The bigger problem here, in my view, is that the Thai translations need a serious update. Perhaps @Dheerayupa would like to weigh in here. But I would love to see a modern, “plain Thai” translation, dispensing with the artificial Pali and Sanskritic forms and the excessive formalizations, and dare to have the Buddha speak as he does in the Pali: like a human being.

I agree, I would love to see something like this. For example, we might develop an interface so that you could select a text or a range of texts, and analyze features such as word length, sentence length, vocabulary, word proximity, sentiment, grammatical forms, and so on.

The problem is that to do this well requires the hard work: an accurate Pali grammar parser. Such a thing doesn’t exist, so far as I’m aware. This is a hard piece of NLP programming. Currently we use a series of hacks to identify different forms of a Pali term, but it falls a long way short of a proper grammar parser.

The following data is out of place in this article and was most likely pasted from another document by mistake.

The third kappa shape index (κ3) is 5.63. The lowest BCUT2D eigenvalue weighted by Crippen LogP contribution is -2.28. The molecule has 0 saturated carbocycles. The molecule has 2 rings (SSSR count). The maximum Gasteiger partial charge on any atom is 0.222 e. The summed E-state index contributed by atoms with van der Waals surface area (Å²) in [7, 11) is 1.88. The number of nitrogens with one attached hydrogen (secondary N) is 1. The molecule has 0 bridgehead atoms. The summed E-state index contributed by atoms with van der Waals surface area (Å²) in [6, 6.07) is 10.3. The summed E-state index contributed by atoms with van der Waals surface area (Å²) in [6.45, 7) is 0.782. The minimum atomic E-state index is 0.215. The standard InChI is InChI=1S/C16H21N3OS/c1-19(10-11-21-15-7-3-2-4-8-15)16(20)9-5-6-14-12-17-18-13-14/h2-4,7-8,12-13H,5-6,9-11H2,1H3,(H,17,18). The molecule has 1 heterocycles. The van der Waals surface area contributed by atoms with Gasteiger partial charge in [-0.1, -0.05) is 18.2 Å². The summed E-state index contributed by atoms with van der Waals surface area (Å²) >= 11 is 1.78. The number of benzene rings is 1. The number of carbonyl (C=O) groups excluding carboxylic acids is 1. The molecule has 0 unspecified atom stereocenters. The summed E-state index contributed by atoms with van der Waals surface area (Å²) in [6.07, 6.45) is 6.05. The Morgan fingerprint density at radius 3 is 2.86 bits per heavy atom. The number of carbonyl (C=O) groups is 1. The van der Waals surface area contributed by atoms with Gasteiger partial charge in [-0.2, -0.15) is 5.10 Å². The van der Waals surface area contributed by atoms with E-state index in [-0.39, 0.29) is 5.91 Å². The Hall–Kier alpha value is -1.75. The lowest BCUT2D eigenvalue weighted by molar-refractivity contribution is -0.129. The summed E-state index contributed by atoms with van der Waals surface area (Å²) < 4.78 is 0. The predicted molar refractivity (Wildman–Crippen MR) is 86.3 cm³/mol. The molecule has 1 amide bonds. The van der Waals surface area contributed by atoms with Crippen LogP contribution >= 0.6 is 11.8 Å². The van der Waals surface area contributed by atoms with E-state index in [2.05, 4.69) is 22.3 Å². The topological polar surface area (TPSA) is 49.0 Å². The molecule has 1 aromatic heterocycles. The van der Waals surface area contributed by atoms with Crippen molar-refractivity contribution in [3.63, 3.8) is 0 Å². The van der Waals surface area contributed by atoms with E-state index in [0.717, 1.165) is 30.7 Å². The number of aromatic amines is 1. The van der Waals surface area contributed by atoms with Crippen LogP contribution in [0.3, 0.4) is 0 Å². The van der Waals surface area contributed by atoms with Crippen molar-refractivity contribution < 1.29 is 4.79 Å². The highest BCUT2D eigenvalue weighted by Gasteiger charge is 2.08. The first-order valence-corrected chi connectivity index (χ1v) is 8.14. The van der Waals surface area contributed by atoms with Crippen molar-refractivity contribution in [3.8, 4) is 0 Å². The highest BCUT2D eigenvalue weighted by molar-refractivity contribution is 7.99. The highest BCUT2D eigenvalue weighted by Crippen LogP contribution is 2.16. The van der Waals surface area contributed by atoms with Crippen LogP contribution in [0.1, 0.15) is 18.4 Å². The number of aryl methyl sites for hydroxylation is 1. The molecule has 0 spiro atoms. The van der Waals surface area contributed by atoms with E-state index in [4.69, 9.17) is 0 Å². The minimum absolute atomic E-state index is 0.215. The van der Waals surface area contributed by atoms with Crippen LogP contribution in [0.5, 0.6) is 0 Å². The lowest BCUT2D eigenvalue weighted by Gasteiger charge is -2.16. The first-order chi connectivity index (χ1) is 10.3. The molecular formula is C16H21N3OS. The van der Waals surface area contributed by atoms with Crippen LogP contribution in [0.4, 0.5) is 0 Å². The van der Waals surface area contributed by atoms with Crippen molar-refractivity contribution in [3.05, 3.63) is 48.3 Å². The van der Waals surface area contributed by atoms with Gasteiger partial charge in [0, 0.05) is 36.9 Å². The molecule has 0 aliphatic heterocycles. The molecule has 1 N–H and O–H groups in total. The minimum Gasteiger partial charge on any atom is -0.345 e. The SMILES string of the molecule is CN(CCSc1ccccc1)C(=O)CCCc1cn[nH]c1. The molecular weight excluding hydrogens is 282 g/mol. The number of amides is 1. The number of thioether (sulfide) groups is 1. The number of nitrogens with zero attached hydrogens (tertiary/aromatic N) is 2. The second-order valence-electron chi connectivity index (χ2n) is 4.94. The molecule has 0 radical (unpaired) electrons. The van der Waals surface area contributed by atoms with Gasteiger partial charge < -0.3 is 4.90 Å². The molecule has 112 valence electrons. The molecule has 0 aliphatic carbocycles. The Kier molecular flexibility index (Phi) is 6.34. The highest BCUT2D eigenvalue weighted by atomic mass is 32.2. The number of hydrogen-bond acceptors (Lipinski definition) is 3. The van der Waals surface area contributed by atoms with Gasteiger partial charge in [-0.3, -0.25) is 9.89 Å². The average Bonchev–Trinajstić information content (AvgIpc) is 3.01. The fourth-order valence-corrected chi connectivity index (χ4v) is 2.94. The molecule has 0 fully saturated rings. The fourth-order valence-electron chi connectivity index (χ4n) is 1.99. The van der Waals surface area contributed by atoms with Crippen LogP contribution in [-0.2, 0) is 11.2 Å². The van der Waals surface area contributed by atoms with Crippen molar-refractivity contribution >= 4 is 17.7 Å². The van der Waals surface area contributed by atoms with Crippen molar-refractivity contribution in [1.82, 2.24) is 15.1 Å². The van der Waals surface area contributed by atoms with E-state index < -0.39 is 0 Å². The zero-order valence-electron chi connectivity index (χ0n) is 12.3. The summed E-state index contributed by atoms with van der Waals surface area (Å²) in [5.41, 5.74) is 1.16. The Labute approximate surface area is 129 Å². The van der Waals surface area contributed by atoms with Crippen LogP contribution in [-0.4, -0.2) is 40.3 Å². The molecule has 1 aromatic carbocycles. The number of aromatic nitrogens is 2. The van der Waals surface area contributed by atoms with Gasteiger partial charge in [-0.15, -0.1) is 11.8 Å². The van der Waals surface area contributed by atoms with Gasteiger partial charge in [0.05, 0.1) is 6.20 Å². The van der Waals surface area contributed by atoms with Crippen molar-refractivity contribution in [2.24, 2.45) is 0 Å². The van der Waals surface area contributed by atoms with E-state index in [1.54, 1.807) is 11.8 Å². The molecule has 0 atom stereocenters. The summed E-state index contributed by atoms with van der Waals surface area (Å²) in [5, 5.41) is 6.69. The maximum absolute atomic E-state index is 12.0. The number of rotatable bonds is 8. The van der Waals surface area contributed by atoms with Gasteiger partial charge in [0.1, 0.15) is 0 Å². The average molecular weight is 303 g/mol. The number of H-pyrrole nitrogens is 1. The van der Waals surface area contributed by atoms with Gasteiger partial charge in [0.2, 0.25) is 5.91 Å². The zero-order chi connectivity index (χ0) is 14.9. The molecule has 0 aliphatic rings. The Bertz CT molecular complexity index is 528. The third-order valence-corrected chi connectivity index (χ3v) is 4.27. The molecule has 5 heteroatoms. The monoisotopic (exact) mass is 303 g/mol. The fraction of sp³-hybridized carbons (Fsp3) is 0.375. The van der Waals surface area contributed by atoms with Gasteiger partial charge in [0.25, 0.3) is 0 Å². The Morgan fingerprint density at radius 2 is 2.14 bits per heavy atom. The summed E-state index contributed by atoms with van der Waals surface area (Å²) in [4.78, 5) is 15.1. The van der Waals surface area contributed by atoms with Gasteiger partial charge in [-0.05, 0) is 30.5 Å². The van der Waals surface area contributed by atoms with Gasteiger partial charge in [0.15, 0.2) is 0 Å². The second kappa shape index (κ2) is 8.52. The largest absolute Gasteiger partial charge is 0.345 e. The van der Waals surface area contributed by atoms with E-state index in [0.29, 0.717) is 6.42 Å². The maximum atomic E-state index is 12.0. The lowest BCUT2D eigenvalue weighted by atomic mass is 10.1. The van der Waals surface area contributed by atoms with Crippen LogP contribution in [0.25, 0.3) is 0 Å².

Sad but true!

It really depends on your area of interest. Having said which, most of the things you’ve mentioned are already in our pipeline. The holdup here is not the developers, but the translator. That’s me!

And by the way, this conversation is getting too technical for the watercooler, so let me take it over to meta/dev.


Thank you for your guidance.
I have looked into meta/dev for a while, hoping someday to contribute.
I just find it a good chance for self introduction in your opening ‘watercooler’ post.

From now on, I will post my progress here.

My academic interest is probably duplicating some NLP study on Pali it self. (Starting with character count, word count; finding the 100-most frequent words, as an example)
My buddhist interest is about making Tipitaka more accessible/readable. (Starting with translation alignment and 3-language switching)

I also want to support Pali scholars. What do you want if we can apply all the new technologies (e.g. Machine Learning, AI) to Tipitaka?


Well, this all sounds great. Please stay in touch with us here, and our friendly developers @vimala and @blake will be happy to coordinate with you.